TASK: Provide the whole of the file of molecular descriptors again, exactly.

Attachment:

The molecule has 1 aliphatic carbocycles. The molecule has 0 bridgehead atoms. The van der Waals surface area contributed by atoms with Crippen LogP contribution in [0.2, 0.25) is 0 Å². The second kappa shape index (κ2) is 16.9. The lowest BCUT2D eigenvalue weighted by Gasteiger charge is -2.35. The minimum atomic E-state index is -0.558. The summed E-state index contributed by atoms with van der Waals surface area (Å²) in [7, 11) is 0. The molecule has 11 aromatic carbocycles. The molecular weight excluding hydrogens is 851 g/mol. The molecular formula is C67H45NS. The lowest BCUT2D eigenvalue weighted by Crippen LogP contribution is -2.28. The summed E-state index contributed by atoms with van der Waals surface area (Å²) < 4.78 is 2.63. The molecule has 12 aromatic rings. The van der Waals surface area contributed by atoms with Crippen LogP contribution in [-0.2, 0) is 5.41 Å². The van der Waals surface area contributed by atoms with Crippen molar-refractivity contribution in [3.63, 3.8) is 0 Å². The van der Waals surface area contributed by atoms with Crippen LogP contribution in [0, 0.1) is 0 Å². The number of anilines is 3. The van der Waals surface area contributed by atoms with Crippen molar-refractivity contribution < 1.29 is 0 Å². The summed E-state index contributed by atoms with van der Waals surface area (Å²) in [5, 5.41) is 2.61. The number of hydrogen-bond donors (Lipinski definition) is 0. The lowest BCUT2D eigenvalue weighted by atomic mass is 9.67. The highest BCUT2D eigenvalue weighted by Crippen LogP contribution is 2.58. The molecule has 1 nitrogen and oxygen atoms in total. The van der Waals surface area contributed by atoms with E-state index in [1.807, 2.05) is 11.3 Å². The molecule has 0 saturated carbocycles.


The molecule has 1 aliphatic carbocycles. The molecule has 0 bridgehead atoms. The van der Waals surface area contributed by atoms with Crippen LogP contribution in [0.2, 0.25) is 0 Å². The second kappa shape index (κ2) is 16.9. The lowest BCUT2D eigenvalue weighted by Gasteiger charge is -2.35. The minimum atomic E-state index is -0.558. The summed E-state index contributed by atoms with van der Waals surface area (Å²) in [7, 11) is 0. The molecule has 11 aromatic carbocycles. The molecular weight excluding hydrogens is 851 g/mol. The molecular formula is C67H45NS. The lowest BCUT2D eigenvalue weighted by Crippen LogP contribution is -2.28. The summed E-state index contributed by atoms with van der Waals surface area (Å²) < 4.78 is 2.63. The molecule has 12 aromatic rings. The van der Waals surface area contributed by atoms with Crippen LogP contribution in [-0.2, 0) is 5.41 Å². The van der Waals surface area contributed by atoms with Crippen molar-refractivity contribution in [3.63, 3.8) is 0 Å². The van der Waals surface area contributed by atoms with Crippen LogP contribution in [0, 0.1) is 0 Å². The number of anilines is 3. The van der Waals surface area contributed by atoms with Crippen molar-refractivity contribution < 1.29 is 0 Å². The summed E-state index contributed by atoms with van der Waals surface area (Å²) in [5, 5.41) is 2.61. The number of hydrogen-bond donors (Lipinski definition) is 0. The lowest BCUT2D eigenvalue weighted by atomic mass is 9.67. The highest BCUT2D eigenvalue weighted by Crippen LogP contribution is 2.58. The molecule has 1 nitrogen and oxygen atoms in total. The van der Waals surface area contributed by atoms with E-state index in [1.807, 2.05) is 11.3 Å². The molecule has 0 saturated carbocycles.